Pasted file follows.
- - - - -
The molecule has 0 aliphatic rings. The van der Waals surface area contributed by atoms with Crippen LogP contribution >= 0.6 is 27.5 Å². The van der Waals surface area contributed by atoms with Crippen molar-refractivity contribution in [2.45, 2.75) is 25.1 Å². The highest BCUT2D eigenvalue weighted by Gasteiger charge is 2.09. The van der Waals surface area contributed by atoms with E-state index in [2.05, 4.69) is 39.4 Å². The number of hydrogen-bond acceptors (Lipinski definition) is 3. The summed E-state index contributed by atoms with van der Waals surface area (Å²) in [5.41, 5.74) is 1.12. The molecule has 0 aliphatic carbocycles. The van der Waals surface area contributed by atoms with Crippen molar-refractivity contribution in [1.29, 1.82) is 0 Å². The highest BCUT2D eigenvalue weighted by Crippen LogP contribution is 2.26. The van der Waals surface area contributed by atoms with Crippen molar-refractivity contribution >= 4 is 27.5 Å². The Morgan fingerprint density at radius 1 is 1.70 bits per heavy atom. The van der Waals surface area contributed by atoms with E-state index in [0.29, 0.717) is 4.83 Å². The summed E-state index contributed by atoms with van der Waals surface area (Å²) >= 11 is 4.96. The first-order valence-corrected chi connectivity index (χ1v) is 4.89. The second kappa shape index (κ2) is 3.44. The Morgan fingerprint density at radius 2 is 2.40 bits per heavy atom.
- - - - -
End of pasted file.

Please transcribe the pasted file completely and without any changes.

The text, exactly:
The molecule has 0 aliphatic rings. The van der Waals surface area contributed by atoms with Crippen LogP contribution >= 0.6 is 27.5 Å². The van der Waals surface area contributed by atoms with Crippen molar-refractivity contribution in [2.45, 2.75) is 25.1 Å². The highest BCUT2D eigenvalue weighted by Gasteiger charge is 2.09. The van der Waals surface area contributed by atoms with E-state index in [2.05, 4.69) is 39.4 Å². The number of hydrogen-bond acceptors (Lipinski definition) is 3. The summed E-state index contributed by atoms with van der Waals surface area (Å²) in [5.41, 5.74) is 1.12. The molecule has 0 aliphatic carbocycles. The van der Waals surface area contributed by atoms with Crippen molar-refractivity contribution in [1.29, 1.82) is 0 Å². The highest BCUT2D eigenvalue weighted by Crippen LogP contribution is 2.26. The van der Waals surface area contributed by atoms with Crippen molar-refractivity contribution >= 4 is 27.5 Å². The Morgan fingerprint density at radius 1 is 1.70 bits per heavy atom. The van der Waals surface area contributed by atoms with E-state index in [0.29, 0.717) is 4.83 Å². The summed E-state index contributed by atoms with van der Waals surface area (Å²) >= 11 is 4.96. The first-order valence-corrected chi connectivity index (χ1v) is 4.89. The second kappa shape index (κ2) is 3.44. The Morgan fingerprint density at radius 2 is 2.40 bits per heavy atom.